This course examines the impact of “Vienna 1900” on modernism during the 20th century. This central European city was a cultural hothouse stimulating the work of highly original thinkers: philosophers, doctors, artists and musicians. This course introduces students to Sigmund Freud’s psychoanalytic theories and Ludwig Wittgenstein’s picture theory of language to demonstrate how they function as methodological tools for analyzing works of art. But, we will also assess their limitations as well. During the first two decades of the 20th century, as Freud developed psychoanalysis and Wittgenstein wrote the Tractatus Logico-Philosophicus, the Viennese Secessionists were re-inventing art by rejecting the European artistic tradition and flouting its conventions. A half-century later, the Viennese Actionists—a highly provocative, loose-knit group of artists who first gained international acclaim in the 1960s—took Freud's concept of the “return of the repressed” to extremes in an effort to heal from the trauma of World War II. In the final week, the course will attempt to make sense of the Actionists' shocking art within the context of Freud's theories, Secessionstil and Wittgenstein’s philosophy of language. To do so, psychoanalytic theory, especially regarding eros (the creative impulse) and thanatos (the destructive impulse) and Wittgenstein’s picture theory of language, particularly “seeing as” and “aspect blindness” will be explored to understand the impact of war and economic depression on the development of the modern human psyche.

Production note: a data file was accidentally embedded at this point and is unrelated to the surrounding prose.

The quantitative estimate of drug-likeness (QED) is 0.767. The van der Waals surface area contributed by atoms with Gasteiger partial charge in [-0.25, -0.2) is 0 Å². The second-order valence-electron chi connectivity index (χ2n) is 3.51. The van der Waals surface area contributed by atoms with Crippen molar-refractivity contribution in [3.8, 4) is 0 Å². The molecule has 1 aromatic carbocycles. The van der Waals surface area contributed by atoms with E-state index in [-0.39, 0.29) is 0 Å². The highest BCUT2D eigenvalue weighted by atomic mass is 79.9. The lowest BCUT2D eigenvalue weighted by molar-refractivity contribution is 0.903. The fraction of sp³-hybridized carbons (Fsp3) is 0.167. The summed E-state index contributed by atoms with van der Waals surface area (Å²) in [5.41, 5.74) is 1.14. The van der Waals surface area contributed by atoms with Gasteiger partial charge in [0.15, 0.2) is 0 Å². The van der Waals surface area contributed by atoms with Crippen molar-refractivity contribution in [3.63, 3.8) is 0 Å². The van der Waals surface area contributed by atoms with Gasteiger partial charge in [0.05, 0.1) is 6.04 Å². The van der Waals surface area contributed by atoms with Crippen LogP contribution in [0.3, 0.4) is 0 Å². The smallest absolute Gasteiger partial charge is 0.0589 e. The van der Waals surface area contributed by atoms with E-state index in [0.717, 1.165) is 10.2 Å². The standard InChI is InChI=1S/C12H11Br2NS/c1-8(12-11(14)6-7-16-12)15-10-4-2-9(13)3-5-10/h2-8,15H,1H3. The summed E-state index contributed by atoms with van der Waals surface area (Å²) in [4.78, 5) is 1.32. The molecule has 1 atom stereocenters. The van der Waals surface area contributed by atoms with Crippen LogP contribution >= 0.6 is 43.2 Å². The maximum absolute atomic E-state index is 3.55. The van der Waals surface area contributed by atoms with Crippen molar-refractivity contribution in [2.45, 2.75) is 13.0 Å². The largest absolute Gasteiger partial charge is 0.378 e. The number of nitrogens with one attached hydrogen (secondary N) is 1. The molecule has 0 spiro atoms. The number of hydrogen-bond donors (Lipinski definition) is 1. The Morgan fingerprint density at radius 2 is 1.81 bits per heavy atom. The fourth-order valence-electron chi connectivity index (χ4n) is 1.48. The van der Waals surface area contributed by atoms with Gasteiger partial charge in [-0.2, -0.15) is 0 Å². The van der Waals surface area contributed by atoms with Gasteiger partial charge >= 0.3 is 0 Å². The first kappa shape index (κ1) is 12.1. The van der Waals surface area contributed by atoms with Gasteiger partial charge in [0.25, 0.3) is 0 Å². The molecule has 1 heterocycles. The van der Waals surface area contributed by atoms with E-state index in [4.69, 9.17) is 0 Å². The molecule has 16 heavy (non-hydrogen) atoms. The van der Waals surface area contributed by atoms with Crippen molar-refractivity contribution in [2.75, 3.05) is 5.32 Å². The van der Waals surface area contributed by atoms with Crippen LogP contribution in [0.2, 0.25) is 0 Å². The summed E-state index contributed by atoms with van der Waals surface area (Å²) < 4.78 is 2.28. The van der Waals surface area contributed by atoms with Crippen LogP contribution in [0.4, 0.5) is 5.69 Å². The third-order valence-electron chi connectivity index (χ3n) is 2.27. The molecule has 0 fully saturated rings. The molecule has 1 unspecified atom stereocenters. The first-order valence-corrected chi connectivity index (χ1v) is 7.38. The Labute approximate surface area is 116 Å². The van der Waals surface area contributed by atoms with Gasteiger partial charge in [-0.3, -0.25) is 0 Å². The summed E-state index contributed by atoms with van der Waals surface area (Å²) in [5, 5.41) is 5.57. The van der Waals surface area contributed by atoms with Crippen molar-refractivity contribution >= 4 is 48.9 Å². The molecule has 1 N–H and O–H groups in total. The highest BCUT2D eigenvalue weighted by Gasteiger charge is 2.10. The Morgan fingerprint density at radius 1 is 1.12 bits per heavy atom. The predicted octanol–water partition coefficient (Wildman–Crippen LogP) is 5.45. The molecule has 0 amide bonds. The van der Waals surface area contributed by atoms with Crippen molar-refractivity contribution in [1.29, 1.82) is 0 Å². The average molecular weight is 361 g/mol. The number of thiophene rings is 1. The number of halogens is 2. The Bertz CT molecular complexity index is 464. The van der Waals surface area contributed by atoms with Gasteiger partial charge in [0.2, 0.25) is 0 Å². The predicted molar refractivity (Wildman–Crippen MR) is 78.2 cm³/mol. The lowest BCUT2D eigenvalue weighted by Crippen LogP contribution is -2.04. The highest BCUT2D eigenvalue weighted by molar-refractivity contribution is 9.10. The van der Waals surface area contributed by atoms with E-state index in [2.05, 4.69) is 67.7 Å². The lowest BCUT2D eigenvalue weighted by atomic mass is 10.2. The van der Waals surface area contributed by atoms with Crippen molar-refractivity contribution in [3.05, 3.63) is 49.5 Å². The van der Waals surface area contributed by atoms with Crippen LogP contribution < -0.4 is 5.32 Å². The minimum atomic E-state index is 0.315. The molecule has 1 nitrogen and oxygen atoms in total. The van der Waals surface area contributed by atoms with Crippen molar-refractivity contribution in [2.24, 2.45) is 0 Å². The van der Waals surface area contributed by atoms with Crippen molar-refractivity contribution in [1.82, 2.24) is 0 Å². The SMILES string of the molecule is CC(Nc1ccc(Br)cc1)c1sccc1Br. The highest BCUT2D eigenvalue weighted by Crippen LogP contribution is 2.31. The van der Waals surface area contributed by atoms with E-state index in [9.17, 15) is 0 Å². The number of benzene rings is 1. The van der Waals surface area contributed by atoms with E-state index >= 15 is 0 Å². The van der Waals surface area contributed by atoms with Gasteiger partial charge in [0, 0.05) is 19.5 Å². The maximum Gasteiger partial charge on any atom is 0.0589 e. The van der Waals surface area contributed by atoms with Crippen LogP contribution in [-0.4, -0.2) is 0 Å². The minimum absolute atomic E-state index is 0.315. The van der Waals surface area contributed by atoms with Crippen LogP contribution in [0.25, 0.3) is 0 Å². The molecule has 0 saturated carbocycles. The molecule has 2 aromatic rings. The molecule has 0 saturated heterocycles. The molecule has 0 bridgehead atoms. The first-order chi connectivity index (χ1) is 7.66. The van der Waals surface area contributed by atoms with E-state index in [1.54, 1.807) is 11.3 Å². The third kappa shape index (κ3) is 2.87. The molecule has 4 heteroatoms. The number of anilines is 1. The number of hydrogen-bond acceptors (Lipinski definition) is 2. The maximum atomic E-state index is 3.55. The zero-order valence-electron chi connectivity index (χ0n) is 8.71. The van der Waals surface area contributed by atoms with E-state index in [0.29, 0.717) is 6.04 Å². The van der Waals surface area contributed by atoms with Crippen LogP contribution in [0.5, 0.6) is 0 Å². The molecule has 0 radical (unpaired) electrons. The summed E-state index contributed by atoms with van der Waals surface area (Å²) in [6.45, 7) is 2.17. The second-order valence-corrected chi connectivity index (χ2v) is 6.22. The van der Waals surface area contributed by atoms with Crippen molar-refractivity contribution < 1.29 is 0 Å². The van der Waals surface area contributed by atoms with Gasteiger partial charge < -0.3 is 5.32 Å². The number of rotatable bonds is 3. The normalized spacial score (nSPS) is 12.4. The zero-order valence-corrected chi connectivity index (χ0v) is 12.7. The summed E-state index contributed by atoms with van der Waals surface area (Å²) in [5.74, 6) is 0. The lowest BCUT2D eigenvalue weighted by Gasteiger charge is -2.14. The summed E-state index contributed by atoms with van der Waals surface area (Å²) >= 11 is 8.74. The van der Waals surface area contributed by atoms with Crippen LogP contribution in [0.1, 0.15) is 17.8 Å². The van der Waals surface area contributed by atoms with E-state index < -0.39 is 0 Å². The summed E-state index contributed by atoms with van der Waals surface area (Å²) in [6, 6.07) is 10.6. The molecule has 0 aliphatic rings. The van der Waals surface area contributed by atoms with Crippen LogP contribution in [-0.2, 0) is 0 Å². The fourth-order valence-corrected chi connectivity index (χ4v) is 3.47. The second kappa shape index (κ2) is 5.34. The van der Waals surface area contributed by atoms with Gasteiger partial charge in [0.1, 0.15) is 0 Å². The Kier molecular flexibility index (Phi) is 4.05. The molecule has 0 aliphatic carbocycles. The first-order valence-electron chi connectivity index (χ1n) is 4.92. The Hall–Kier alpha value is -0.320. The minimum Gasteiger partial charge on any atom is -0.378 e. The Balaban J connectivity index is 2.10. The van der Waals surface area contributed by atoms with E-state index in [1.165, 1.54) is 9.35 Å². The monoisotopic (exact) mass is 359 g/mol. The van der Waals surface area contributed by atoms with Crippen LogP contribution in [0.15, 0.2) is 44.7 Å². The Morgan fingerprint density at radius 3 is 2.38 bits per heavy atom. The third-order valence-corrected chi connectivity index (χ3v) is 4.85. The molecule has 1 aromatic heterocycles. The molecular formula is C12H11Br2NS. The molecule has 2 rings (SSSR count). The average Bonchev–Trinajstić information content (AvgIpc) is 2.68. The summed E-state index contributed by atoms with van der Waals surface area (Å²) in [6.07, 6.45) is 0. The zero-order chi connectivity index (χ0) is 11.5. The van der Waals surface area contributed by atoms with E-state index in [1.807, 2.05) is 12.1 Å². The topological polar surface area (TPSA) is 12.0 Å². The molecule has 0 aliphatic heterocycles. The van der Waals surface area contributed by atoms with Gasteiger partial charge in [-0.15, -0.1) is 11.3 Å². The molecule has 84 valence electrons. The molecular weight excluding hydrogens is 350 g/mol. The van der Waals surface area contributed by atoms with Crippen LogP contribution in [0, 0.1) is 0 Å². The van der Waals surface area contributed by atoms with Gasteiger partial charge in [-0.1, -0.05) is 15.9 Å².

Prerequisite: Fall semester prior to JT'15 departure, students will be required to enroll and participate in the IDST 098 Orientation to International Study (1 credit).
Faculty: Professor Brian Winkenweder
Fees: Program Fee $5000 Estimated Air: $1600
LC: CS or IS